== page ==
In A Nutshell
For decades, several Ivy League schools, including Harvard, Yale, and Princeton, subjected incoming freshmen to participate in a bizarre nude photo shoot. Precisely what the purpose of these photos was is unconfirmed. Some believe they were used to study the occurrence of bone disorders like rickets and scoliosis. Another purpose could have been for a quack medical experiment that aimed to develop a correlation between body shape and personality.
The Whole Bushel
Between the 1940s and the 1960s (and even in some instances well into the ’70s), many Ivy League schools (including Harvard, Yale, and Princeton) held mandatory nude photo shoots for incoming freshmen. These were also performed at the Sister schools for women, such as Radcliffe and Wellesley. Thousands and thousands of students were photographed during this period. At first glance, it would appear that the pictures were taken to study the incidence of skeletal disorders such as rickets and scoliosis—students reported having pins taped against their spines and being posed into various “postures” by men in lab coats.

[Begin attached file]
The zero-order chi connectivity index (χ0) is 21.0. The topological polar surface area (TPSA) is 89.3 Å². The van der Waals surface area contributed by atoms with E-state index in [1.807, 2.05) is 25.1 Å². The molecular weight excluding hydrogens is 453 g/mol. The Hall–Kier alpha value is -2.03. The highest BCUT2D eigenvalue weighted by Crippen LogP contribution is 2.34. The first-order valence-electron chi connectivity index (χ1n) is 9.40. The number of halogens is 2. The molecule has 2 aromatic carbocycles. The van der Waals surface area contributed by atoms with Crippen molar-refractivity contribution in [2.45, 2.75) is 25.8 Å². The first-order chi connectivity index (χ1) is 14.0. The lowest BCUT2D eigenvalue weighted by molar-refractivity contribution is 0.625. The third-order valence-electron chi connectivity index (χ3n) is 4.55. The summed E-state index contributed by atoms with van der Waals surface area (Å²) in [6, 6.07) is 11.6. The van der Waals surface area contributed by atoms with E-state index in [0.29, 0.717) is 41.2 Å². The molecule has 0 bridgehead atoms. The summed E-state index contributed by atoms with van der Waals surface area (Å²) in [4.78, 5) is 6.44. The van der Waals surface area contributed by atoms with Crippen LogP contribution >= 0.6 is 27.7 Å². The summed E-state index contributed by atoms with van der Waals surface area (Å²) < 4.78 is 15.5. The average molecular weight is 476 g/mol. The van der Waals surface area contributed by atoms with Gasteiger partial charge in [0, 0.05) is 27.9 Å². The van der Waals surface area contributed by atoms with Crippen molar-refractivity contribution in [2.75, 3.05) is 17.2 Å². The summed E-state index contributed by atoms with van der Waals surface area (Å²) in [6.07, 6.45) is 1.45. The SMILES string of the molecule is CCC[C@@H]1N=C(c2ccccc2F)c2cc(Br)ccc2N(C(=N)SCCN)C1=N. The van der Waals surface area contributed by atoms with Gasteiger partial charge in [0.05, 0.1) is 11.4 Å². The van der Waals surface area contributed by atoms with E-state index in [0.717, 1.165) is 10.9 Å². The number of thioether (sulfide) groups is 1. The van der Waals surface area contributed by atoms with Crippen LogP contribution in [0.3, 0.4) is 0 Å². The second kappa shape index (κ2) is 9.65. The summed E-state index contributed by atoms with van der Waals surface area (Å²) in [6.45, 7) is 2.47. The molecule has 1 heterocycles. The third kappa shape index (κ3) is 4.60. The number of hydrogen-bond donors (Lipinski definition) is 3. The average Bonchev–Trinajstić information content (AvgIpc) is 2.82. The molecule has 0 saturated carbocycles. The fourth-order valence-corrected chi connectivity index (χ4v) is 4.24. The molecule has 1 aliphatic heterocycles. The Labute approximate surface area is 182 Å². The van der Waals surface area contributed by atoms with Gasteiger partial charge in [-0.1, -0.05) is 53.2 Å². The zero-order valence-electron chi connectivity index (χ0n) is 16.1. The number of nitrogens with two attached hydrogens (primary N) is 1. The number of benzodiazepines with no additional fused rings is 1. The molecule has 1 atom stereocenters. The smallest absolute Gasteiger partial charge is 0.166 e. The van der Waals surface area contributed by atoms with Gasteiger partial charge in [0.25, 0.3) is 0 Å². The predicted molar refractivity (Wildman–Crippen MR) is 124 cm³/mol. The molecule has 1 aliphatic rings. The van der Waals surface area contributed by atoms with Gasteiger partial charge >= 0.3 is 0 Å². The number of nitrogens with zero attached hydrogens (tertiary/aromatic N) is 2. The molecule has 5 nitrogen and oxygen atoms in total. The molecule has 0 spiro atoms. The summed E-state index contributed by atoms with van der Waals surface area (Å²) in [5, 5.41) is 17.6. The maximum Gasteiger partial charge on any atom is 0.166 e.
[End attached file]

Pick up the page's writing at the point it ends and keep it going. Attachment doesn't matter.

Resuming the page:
However, rumors have leaked out that the real purpose of the nude photos was for use in a quack medical study by two researchers, E.A. Hooton from Harvard and W.H. Sheldon from Columbia. Hooton and Sheldon aimed to discern a link between physiology and less tangible aspects of the personality, like intelligence and morals. Allegedly, the study went nowhere, and after Sheldon died in 1977, many of the research materials were donated by an assistant to the Smithsonian Institute. Most of them have since been destroyed, and the records that remain have been sealed.
This scandal is made all the more profound when one considers all of the powerful and influential people who would have passed through these universities at the time these pictures were taken, including former President George Bush, Hilary Rodham Clinton, author Nora Ephron, and actress Meryl Streep, among countless others.